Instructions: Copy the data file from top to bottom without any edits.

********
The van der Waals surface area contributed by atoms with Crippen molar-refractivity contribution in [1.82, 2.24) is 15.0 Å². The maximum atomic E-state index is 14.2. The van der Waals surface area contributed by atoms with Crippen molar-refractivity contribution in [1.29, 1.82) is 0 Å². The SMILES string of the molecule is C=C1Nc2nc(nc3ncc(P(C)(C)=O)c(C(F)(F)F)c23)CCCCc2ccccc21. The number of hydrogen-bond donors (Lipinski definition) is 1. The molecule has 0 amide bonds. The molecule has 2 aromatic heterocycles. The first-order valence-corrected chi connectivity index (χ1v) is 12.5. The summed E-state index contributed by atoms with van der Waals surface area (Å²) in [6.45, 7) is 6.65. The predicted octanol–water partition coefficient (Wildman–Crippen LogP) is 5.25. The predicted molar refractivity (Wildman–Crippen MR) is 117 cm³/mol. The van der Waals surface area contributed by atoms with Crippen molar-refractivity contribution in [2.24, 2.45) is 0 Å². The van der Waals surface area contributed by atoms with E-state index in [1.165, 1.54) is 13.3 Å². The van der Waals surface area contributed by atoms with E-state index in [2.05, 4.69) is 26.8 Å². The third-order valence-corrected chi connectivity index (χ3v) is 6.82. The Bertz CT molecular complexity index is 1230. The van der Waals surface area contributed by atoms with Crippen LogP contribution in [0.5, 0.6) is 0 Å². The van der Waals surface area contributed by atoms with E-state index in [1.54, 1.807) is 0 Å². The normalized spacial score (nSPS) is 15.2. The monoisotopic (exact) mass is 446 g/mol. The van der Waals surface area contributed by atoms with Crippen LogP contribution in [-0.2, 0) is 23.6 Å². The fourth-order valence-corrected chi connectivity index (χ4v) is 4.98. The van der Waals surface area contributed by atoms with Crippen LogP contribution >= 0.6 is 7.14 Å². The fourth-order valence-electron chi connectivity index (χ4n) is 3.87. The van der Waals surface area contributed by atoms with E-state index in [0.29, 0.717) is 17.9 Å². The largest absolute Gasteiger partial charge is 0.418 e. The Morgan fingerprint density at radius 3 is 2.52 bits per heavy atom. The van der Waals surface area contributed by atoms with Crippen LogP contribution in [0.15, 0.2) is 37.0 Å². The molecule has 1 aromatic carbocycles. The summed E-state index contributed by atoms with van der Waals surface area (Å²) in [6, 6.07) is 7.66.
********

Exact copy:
The van der Waals surface area contributed by atoms with Crippen molar-refractivity contribution in [1.82, 2.24) is 15.0 Å². The maximum atomic E-state index is 14.2. The van der Waals surface area contributed by atoms with Crippen molar-refractivity contribution in [1.29, 1.82) is 0 Å². The SMILES string of the molecule is C=C1Nc2nc(nc3ncc(P(C)(C)=O)c(C(F)(F)F)c23)CCCCc2ccccc21. The number of hydrogen-bond donors (Lipinski definition) is 1. The molecule has 0 amide bonds. The molecule has 2 aromatic heterocycles. The first-order valence-corrected chi connectivity index (χ1v) is 12.5. The summed E-state index contributed by atoms with van der Waals surface area (Å²) in [6.45, 7) is 6.65. The predicted octanol–water partition coefficient (Wildman–Crippen LogP) is 5.25. The predicted molar refractivity (Wildman–Crippen MR) is 117 cm³/mol. The van der Waals surface area contributed by atoms with Crippen molar-refractivity contribution in [2.24, 2.45) is 0 Å². The van der Waals surface area contributed by atoms with E-state index in [1.165, 1.54) is 13.3 Å². The van der Waals surface area contributed by atoms with E-state index in [2.05, 4.69) is 26.8 Å². The third-order valence-corrected chi connectivity index (χ3v) is 6.82. The Bertz CT molecular complexity index is 1230. The van der Waals surface area contributed by atoms with Crippen LogP contribution in [0.5, 0.6) is 0 Å². The van der Waals surface area contributed by atoms with E-state index in [1.54, 1.807) is 0 Å². The normalized spacial score (nSPS) is 15.2. The monoisotopic (exact) mass is 446 g/mol. The van der Waals surface area contributed by atoms with Crippen LogP contribution in [-0.2, 0) is 23.6 Å². The fourth-order valence-corrected chi connectivity index (χ4v) is 4.98. The van der Waals surface area contributed by atoms with Crippen LogP contribution >= 0.6 is 7.14 Å². The fourth-order valence-electron chi connectivity index (χ4n) is 3.87. The van der Waals surface area contributed by atoms with E-state index in [0.29, 0.717) is 17.9 Å². The largest absolute Gasteiger partial charge is 0.418 e. The Morgan fingerprint density at radius 3 is 2.52 bits per heavy atom. The van der Waals surface area contributed by atoms with Crippen LogP contribution in [0.15, 0.2) is 37.0 Å². The molecule has 1 aromatic carbocycles. The summed E-state index contributed by atoms with van der Waals surface area (Å²) in [6, 6.07) is 7.66.